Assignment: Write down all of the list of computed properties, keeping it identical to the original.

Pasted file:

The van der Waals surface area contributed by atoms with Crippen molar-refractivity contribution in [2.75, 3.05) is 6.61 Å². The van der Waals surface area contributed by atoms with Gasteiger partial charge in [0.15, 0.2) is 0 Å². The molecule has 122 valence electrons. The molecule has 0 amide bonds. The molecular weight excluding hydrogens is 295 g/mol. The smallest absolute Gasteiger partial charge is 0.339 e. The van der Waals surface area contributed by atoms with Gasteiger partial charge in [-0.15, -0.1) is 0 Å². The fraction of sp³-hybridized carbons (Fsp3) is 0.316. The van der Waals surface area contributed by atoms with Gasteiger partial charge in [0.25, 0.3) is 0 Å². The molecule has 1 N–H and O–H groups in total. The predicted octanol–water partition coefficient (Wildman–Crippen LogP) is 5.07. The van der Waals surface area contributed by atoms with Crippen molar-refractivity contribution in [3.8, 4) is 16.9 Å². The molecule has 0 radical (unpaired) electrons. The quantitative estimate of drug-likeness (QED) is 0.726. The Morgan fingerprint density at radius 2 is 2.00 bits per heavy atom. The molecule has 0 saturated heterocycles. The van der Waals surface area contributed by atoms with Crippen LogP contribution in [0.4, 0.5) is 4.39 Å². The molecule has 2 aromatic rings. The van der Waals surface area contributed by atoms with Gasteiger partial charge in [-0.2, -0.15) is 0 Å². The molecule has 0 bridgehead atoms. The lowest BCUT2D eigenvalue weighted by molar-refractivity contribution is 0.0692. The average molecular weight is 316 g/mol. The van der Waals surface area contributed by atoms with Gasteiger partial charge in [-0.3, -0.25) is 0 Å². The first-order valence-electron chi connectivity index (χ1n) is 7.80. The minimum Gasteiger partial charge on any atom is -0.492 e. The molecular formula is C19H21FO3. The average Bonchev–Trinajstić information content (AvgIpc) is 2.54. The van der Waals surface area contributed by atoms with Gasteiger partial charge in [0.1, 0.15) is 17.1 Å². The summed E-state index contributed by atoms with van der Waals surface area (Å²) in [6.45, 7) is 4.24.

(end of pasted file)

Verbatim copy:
The van der Waals surface area contributed by atoms with Crippen molar-refractivity contribution in [2.75, 3.05) is 6.61 Å². The van der Waals surface area contributed by atoms with Gasteiger partial charge in [0.15, 0.2) is 0 Å². The molecule has 122 valence electrons. The molecule has 0 amide bonds. The molecular weight excluding hydrogens is 295 g/mol. The smallest absolute Gasteiger partial charge is 0.339 e. The van der Waals surface area contributed by atoms with Gasteiger partial charge in [-0.15, -0.1) is 0 Å². The fraction of sp³-hybridized carbons (Fsp3) is 0.316. The van der Waals surface area contributed by atoms with Gasteiger partial charge in [0.25, 0.3) is 0 Å². The molecule has 1 N–H and O–H groups in total. The predicted octanol–water partition coefficient (Wildman–Crippen LogP) is 5.07. The van der Waals surface area contributed by atoms with Crippen molar-refractivity contribution in [3.8, 4) is 16.9 Å². The molecule has 0 radical (unpaired) electrons. The quantitative estimate of drug-likeness (QED) is 0.726. The Morgan fingerprint density at radius 2 is 2.00 bits per heavy atom. The molecule has 0 saturated heterocycles. The van der Waals surface area contributed by atoms with Crippen LogP contribution in [0.4, 0.5) is 4.39 Å². The molecule has 2 aromatic rings. The van der Waals surface area contributed by atoms with Gasteiger partial charge in [-0.2, -0.15) is 0 Å². The molecule has 0 bridgehead atoms. The lowest BCUT2D eigenvalue weighted by molar-refractivity contribution is 0.0692. The average molecular weight is 316 g/mol. The van der Waals surface area contributed by atoms with Gasteiger partial charge in [-0.3, -0.25) is 0 Å². The first-order valence-electron chi connectivity index (χ1n) is 7.80. The minimum Gasteiger partial charge on any atom is -0.492 e. The molecular formula is C19H21FO3. The average Bonchev–Trinajstić information content (AvgIpc) is 2.54. The van der Waals surface area contributed by atoms with Gasteiger partial charge in [0.1, 0.15) is 17.1 Å². The summed E-state index contributed by atoms with van der Waals surface area (Å²) in [6.45, 7) is 4.24.